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22 Apr 2020
13:00 – 14:00

Webinar

Watch the recording from the webinar with Annie Francis, Midwife and CEO of Neighbourhood Midwives (NM), exploring the NM model of community care.

Annie discussed why her team believe the model is the most effective way to provide a safe, high quality service for women and their families, increase job satisfaction for midwives, improve outcomes and reduce the bureaucracy and hierarchy that generally stifles the growth of continuity models.

Watch the webinar

Download Annie’s slides

More information and resources from the webinar

A key recommendation of the 2015 National Maternity Review, now embraced by the NHS Longterm plan, is to implement continuity of care across the maternity services so that, by March 2021, ‘most women’ receive continuity of the person caring for them during pregnancy, during birth and postnatally.

Implementing continuity models of care however is not straightforward and the maternity services has been struggling to do so since the last maternity review – the 1993 Changing Childbirth report – recommended the same thing. The current ‘command and control’ system makes it very difficult to create the conditions needed to nurture these models (a culture of trust and a willingness to hand over power and control).

Neighbourhood Midwives (NM) was set-up as a midwifery social enterprise to enable self-managing teams of midwives to deliver continuity of care on their own terms. And it worked; the NM model was able to achieve 81% of women having a known midwife at their birth compared to approx 17% at the moment in the NHS. We were commissioned, as part of the maternity transformation programme, to provide a caseload community midwifery service in a two year pilot in North east London. Our self-managing model focused on developing 3 key elements:

  1. Psychological safety
  2. Clear purpose and values
  3. Devolved decision making

Although the NHS two year pilot was independently assessed as being hugely successful and loved by the women who accessed the care, NM were unable to continue beyond the pilot because the complexities of the NHS commissioning and funding structures proved neither agile or flexible enough to accommodate and adapt to the needs of a small independent provider. As in all examples of ‘failure’ however, there is a rich seam of learning to be shared from our experience, including working out what needs to change in order to create an environment that will nurture and support similar models to thrive in the future.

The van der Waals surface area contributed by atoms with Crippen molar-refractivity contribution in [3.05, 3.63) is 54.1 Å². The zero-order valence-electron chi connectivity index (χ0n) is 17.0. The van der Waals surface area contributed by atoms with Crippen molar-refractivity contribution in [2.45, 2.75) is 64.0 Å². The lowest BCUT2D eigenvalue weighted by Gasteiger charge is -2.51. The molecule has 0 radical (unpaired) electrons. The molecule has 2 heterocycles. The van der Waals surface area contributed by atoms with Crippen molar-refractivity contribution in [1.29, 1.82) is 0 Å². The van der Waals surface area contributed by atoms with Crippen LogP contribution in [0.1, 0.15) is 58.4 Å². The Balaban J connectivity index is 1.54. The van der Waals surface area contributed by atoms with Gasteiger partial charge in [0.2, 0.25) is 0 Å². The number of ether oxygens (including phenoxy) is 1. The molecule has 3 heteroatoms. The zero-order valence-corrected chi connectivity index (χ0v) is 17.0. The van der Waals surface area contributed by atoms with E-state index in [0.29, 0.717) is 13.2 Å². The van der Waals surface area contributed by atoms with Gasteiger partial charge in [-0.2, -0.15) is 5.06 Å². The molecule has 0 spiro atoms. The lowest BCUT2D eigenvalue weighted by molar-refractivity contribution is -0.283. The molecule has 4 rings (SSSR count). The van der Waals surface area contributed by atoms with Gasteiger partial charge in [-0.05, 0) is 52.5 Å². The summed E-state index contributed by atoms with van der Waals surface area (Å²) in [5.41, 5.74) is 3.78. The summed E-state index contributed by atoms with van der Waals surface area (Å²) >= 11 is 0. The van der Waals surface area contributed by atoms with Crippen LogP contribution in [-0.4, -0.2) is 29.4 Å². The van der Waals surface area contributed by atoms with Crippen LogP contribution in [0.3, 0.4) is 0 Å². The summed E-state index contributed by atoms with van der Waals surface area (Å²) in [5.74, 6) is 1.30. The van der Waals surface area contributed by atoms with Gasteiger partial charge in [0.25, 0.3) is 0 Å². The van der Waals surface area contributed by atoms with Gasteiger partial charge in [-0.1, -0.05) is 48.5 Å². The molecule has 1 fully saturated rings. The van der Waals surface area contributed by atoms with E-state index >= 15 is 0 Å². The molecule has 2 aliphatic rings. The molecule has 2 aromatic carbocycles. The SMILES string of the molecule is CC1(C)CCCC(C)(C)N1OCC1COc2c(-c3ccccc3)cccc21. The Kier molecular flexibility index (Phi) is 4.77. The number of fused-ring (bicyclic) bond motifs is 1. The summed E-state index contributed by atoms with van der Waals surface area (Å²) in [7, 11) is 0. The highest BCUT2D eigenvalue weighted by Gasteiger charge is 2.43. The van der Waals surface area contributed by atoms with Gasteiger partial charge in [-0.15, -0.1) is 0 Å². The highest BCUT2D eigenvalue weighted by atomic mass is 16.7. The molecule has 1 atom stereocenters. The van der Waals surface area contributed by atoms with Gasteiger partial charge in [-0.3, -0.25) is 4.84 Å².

* This session is part of a series of webinars being run by the Reimagining Health and Care group.

Check out the upcoming webinars:

‘We know New Public Management fails but what else can we do?‘ – Toby Lowe and Gary Wallace (21st May, 1.15pm)
Is there a better way than management by targets? Toby Lowe and Gary Wallace share the pioneering Human Learning Systems approach of Plymouth’s Health & Care system.

Watch previous webinars from this series:

Buurtzorg in the UK: learnings – and challenges – from the first 3 years’ – with Brendan Martin

‘Redesigning public services to put relationships at their heart’ – with Katie Rose

‘Using Communities of Practice and Self-Management to transform Special Educational Needs and Disability’ – with Neil Dunford

Bio
Annie is an experienced midwife with a rich and varied career spanning many years of client facing and clinical work. Annie was one of the founders as well as CEO of Neighbourhood Midwives (NM), an employee-owned midwifery social enterprise.

Based on the principles of Teal and self-management, NM offered continuity of carer to women and their families. Prior to closure in January 2019, NM had provided a very successful NHS service in Waltham Forest but due to commissioning and funding barriers was unable to continue beyond the two year pilot.